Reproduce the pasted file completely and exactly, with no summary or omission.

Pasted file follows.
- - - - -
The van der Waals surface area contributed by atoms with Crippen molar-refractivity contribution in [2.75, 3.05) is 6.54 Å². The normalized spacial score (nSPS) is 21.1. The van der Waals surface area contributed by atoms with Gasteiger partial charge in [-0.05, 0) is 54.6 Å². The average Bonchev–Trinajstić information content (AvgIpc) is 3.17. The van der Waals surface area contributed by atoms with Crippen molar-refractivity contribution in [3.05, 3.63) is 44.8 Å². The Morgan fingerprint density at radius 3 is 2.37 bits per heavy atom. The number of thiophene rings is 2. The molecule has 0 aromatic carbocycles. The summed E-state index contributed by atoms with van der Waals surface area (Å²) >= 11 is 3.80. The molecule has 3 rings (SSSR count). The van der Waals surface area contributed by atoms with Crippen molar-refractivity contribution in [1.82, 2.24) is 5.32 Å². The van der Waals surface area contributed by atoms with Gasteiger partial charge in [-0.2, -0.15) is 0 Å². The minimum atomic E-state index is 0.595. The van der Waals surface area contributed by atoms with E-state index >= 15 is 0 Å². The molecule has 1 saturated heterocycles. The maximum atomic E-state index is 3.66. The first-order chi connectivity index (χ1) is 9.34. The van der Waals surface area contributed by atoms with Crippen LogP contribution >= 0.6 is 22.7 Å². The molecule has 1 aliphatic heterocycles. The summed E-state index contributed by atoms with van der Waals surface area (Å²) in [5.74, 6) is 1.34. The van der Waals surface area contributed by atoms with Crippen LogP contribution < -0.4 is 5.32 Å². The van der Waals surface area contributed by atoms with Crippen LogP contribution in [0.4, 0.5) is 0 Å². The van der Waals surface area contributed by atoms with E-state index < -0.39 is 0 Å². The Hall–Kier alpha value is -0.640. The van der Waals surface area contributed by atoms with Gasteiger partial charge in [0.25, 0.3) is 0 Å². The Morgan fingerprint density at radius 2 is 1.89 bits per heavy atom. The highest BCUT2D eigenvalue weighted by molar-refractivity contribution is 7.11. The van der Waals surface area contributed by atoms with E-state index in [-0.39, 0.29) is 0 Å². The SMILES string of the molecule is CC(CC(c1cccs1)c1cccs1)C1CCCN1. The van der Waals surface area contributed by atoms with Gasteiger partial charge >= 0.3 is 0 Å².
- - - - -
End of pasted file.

The van der Waals surface area contributed by atoms with Crippen molar-refractivity contribution in [2.75, 3.05) is 6.54 Å². The normalized spacial score (nSPS) is 21.1. The van der Waals surface area contributed by atoms with Gasteiger partial charge in [-0.05, 0) is 54.6 Å². The average Bonchev–Trinajstić information content (AvgIpc) is 3.17. The van der Waals surface area contributed by atoms with Crippen molar-refractivity contribution in [3.05, 3.63) is 44.8 Å². The Morgan fingerprint density at radius 3 is 2.37 bits per heavy atom. The number of thiophene rings is 2. The molecule has 0 aromatic carbocycles. The summed E-state index contributed by atoms with van der Waals surface area (Å²) >= 11 is 3.80. The molecule has 3 rings (SSSR count). The van der Waals surface area contributed by atoms with Crippen molar-refractivity contribution in [1.82, 2.24) is 5.32 Å². The van der Waals surface area contributed by atoms with Gasteiger partial charge in [-0.2, -0.15) is 0 Å². The minimum atomic E-state index is 0.595. The van der Waals surface area contributed by atoms with E-state index >= 15 is 0 Å². The molecule has 1 saturated heterocycles. The maximum atomic E-state index is 3.66. The first-order chi connectivity index (χ1) is 9.34. The van der Waals surface area contributed by atoms with Crippen LogP contribution >= 0.6 is 22.7 Å². The molecule has 1 aliphatic heterocycles. The summed E-state index contributed by atoms with van der Waals surface area (Å²) in [5.74, 6) is 1.34. The van der Waals surface area contributed by atoms with Crippen LogP contribution < -0.4 is 5.32 Å². The van der Waals surface area contributed by atoms with Crippen LogP contribution in [0.4, 0.5) is 0 Å². The van der Waals surface area contributed by atoms with E-state index < -0.39 is 0 Å². The Hall–Kier alpha value is -0.640. The van der Waals surface area contributed by atoms with Gasteiger partial charge in [0.25, 0.3) is 0 Å². The Morgan fingerprint density at radius 2 is 1.89 bits per heavy atom. The highest BCUT2D eigenvalue weighted by molar-refractivity contribution is 7.11. The van der Waals surface area contributed by atoms with E-state index in [-0.39, 0.29) is 0 Å². The SMILES string of the molecule is CC(CC(c1cccs1)c1cccs1)C1CCCN1. The van der Waals surface area contributed by atoms with Gasteiger partial charge >= 0.3 is 0 Å².